Wayne Shorter, a saxophonist and composer widely recognized as one of the most original and influential jazz artists of the past six decades, passed away Thursday at the age of 89.
Shorter, who worked closely with Art Blakey and Miles Davis and co-founded the influential jazz fusion ensemble Weather Report, died in an LA hospital, “surrounded by his loving family at the time of his transition,” his publicist Alisse Kingsley confirmed. to the Los Angeles Times. No cause of death was given.
“Wayne Shorter, my dear friend, left us with courage in his heart, love and compassion for all, and a searching spirit for the eternal future. He was ready for his rebirth,” Herbie Hancock, Shorter’s best friend for more than six decades, said in a statement Thursday.
“Maestro Wayne Shorter was our hero, guru and beautiful friend,” Don Was, president of Blue Note Records, said in a statement Thursday. “His music possessed a spirit that came from somewhere, far beyond and made this world a much better place.”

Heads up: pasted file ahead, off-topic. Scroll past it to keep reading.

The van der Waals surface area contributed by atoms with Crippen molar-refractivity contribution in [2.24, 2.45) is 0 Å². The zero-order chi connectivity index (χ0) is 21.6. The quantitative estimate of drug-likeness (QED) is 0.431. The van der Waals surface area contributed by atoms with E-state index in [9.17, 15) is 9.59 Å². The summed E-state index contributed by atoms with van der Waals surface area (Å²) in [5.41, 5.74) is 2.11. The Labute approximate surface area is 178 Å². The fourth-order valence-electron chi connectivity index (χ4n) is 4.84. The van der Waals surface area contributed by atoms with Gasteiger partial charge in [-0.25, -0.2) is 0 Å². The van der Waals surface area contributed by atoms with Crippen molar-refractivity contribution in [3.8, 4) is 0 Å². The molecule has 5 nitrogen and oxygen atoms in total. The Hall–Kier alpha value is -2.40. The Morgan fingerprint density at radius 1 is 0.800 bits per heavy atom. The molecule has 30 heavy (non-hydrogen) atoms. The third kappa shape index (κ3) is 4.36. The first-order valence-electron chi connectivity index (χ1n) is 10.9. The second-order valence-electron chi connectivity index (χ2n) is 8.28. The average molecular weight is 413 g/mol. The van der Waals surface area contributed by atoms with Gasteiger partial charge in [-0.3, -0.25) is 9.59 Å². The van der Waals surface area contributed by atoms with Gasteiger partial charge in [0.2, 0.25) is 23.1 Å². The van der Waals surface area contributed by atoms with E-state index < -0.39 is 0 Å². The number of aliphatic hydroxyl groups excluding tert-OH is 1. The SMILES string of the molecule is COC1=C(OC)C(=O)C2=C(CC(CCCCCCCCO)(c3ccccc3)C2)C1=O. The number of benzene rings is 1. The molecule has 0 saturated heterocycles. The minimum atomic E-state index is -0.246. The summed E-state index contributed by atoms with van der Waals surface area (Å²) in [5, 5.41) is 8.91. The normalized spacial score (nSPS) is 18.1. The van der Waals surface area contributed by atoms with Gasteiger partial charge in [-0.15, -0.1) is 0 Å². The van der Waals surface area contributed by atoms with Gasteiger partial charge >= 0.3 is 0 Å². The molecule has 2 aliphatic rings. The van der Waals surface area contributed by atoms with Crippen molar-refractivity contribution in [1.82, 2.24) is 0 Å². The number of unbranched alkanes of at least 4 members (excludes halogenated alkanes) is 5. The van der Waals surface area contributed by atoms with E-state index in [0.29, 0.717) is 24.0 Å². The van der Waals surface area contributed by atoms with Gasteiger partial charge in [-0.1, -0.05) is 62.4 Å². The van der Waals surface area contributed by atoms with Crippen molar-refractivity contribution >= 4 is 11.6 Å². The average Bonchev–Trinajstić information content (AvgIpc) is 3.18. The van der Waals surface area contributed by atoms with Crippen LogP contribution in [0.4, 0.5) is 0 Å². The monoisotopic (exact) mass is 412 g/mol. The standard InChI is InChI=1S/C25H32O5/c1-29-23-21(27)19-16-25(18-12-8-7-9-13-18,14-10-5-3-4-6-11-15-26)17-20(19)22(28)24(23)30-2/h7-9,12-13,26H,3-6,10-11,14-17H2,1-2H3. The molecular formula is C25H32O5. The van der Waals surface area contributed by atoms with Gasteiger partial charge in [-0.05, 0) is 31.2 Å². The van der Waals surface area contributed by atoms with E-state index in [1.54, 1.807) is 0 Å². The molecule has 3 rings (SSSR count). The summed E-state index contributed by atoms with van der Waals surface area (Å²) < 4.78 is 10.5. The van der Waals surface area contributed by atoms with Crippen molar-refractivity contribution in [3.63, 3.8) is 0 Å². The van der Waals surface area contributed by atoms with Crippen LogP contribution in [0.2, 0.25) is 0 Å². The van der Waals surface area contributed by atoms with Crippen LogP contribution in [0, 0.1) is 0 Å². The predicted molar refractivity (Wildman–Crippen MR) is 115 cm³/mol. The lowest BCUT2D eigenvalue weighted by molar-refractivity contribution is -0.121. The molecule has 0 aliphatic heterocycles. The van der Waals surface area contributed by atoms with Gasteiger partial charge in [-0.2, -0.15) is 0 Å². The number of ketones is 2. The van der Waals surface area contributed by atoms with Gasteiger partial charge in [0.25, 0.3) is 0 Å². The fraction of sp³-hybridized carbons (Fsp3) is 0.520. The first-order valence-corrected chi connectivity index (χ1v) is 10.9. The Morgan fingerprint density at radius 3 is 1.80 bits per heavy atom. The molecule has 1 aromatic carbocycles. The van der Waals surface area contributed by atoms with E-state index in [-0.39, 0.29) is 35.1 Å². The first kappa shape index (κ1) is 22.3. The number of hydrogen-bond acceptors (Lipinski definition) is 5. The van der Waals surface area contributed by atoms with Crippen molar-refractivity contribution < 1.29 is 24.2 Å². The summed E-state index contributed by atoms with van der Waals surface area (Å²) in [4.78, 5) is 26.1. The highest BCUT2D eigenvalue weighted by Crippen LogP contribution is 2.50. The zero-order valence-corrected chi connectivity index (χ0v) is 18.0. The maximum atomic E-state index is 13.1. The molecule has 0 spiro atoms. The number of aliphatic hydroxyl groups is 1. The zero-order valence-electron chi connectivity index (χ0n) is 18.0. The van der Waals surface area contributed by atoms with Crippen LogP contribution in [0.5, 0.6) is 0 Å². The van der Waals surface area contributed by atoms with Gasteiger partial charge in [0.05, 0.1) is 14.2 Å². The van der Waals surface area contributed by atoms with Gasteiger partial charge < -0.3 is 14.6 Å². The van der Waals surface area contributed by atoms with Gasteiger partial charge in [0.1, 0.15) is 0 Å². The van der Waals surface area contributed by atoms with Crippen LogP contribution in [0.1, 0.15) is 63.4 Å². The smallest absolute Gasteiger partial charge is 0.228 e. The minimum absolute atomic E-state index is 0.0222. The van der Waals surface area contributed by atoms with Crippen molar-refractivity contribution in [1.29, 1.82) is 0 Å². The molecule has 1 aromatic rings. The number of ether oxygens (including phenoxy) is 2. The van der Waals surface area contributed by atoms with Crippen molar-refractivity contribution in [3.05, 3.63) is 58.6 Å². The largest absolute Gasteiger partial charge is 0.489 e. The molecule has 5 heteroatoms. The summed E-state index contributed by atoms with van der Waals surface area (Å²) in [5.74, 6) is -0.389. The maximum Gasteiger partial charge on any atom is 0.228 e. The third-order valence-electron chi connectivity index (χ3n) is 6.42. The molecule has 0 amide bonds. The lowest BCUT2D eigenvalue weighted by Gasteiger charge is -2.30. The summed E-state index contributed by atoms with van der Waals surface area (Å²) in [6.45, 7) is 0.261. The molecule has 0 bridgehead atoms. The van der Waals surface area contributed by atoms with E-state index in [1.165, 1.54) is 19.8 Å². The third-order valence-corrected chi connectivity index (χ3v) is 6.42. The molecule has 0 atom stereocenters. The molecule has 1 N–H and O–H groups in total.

In early February, Shorter won his 12th Grammy—he was nominated 23 times—for improvised jazz solo on “Endangered Species,” and most recently was contemplating his next project, a jazz ballet. In all, he had more than 200 compositions, many of which became modern standards.
His achievements as a saxophonist — playing tenor and soprano saxophone — were equally impressive. Moving freely across an expressive horizon – from bebop to free improvisation – Shorter enhanced his imaginative solos with a rich palette of saxophone sounds and textures.
His influence, which followed the impact of John Coltrane’s playing, can be heard in the work of a wide variety of contemporary tenor saxophonists, including Joe Lovano, Branford Marsalis, Chris Potter, Ravi Coltrane, and countless others.
Born August 25, 1933 in Newark, NJ, Shorter and his brother Alan, a trumpeter, were encouraged by their father to pursue a career in music. But Shorter’s early artistic interests as a young teen were in the visual arts, especially film, painting and sculpture. It wasn’t until 1948, when he discovered the rise of bebop and the playing of pioneering jazz icons such as Charlie Parker, Dizzy Gillespie and Lester Young, that he took up the saxophone and formed his own first band in 1952.